Indus Valley civilization languages


Indus Valley civilization languages

A new research paper has provided some new insight on the linguistic culture of the Indus Valley Civilization (IVC).
• Earlier, a study found that the diet of the people of IVC had a dominance of meat, including extensive eating of beef.
• In July 2021, UNESCO announced the Harappan city of Dholavira in Gujarat as India’s 40th world heritage site.

• Indus Valley civilization is the oldest urban civilization discovered to date. It flourished in the basins of the Indus River spreading across large parts of modern Pakistan, northwest and western India, and Afghanistan.
• The civilisation is noted for its urban planning, baked brick houses, elaborate drainage systems, water supply systems, large and new techniques in handicraft.
• Moreover, the archaeological sites of the civilization have always been a topic of interest for the scholar since its discovery in 1926.
• However, the language that the people spoke is yet to be deciphered.

New Findings
What does the research paper have found?
1. The research paper has taken clues from the few words shared between the Indus Valley people and the cultures they came in contact with, such as the Persian Gulf as well as Mesopotamia,
2. Based on this evidence found, it has been said that Ancestral Dravidian languages were possibly spoken by a significant population in the Indus Valley civilization.

What is the evidence the researchers have found?
1. The researchers have analyzed linguistic, and historical evidence to learn how some words in ancient Persian records match with proto-Dravidian language.
2. For example, words used for elephant -pri, pru -and for ivory -pirus in the ancient Persian records were originally derived from ‘plu’, a proto-Dravidian term for the mammal.
3. Similarly, several Indic words refer to the ‘Salvadora persica’ as pilu.
o Salvadora Persica is better known as the toothbrush tree in the western world and as ‘Miswak’ in Arabic-speaking countries, since its branches are used as natural toothbrushes).
o This suggests that just like the elephant word- pilu, the name used for the tree too is rooted in the proto-Dravidian word for tooth.

Indus Valley Civilisazion and other Civilisations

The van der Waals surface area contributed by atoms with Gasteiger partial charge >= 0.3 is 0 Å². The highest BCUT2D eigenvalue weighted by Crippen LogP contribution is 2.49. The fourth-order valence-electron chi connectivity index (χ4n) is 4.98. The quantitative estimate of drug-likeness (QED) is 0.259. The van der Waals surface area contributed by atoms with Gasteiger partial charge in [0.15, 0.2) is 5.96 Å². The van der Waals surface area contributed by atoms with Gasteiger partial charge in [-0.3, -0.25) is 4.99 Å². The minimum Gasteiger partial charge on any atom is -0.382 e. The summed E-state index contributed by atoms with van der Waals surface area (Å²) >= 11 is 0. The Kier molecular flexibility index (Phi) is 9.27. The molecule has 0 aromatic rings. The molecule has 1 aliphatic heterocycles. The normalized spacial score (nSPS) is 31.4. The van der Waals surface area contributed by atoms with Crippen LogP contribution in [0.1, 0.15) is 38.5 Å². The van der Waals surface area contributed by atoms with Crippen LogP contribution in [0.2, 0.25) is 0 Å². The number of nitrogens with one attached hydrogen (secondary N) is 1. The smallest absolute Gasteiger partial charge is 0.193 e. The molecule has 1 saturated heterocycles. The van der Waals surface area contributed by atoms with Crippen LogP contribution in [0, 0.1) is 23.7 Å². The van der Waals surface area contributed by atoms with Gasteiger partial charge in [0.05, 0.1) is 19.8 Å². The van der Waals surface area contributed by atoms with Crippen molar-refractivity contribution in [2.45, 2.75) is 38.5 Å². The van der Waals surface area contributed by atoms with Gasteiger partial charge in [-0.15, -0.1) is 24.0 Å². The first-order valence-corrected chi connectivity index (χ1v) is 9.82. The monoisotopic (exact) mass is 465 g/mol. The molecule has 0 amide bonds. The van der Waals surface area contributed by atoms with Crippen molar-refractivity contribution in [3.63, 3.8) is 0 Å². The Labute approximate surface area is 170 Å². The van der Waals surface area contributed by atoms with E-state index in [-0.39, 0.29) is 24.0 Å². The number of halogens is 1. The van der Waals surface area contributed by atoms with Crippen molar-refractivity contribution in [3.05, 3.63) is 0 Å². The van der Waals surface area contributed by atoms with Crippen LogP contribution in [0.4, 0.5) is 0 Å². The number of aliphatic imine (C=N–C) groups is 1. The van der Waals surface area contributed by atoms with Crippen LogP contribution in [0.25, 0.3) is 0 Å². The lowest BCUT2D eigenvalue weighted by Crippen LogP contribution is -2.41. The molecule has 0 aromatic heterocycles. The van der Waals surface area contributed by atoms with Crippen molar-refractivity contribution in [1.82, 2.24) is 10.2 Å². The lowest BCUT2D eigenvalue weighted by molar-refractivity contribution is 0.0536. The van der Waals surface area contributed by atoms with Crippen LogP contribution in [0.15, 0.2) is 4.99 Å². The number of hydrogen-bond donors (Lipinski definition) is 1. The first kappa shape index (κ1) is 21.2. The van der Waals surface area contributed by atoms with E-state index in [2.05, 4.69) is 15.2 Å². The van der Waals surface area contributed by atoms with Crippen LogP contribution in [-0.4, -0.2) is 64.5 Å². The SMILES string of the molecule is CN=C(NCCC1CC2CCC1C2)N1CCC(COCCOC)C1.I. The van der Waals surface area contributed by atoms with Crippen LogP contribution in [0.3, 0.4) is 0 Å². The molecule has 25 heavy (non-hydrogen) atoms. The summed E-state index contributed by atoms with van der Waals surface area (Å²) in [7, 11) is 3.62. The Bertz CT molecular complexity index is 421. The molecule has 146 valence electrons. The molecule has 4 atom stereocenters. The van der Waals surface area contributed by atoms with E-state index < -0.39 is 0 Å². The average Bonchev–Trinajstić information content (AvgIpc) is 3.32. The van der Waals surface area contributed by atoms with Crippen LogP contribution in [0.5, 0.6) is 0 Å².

• Few words in Akkadian (language spoken in ancient Mesopotamia) had roots in the Indus Valley.
o The study took into account the thriving trade relations between the IVC and the Persian Gulf as well as Mesopotamia.
o Mesopotamian civilizations formed on the banks of the Tigris and Euphrates rivers in what is today Iraq and Kuwait.
• Elephant-ivory was one of the luxury goods coveted in the Near East, and archaeological, and zoological evidence confirms that Indus Valley was the sole supplier of ancient Near East’s ivory in the middle-third to early-second
millennium BC.
o Near East, usually the lands around the eastern shores of the Mediterranean Sea, including northeastern Africa, southwestern Asia, and, occasionally, the Balkan Peninsula.
• Since people of ancient Persia had functioned as intermediaries between Mesopotamia and IVC traders, while exporting IVC’s ivory, they had arguably spread the Indic words to Mesopotamia as well.

Language family in India

Dravidian Roots
Proto-Dravidian Language
• It is the linguistic reconstruction of the common ancestor of the Dravidian languages. Proto-Dravidian gave rise to 21 Dravidian Languages.
Dravidian languages
• Dravidian languages, a family of some 70 languages spoken primarily in South Asia. They are spoken by more than 215 million people in India, Pakistan, and Sri Lanka.
• The Dravidian languages with the most speakers are (in descending order of number of speakers) Telugu, Tamil, Kannada and Malayalam, all of which have long literary traditions. Smaller literary languages are Tulu and Kodava.
• There are also a number of Dravidian-speaking Scheduled Tribes, such as the Kurukh in Eastern India and Gondi in Central India.
• Dravidian place names along the Arabian Sea coasts and Dravidian grammatical influence such as clusivity in the Indo-Aryan languages, namely, Marathi, Gujarati, Marwari, and Sindhi, suggest that Dravidian languages were once
spoken more widely across the Indian subcontinent.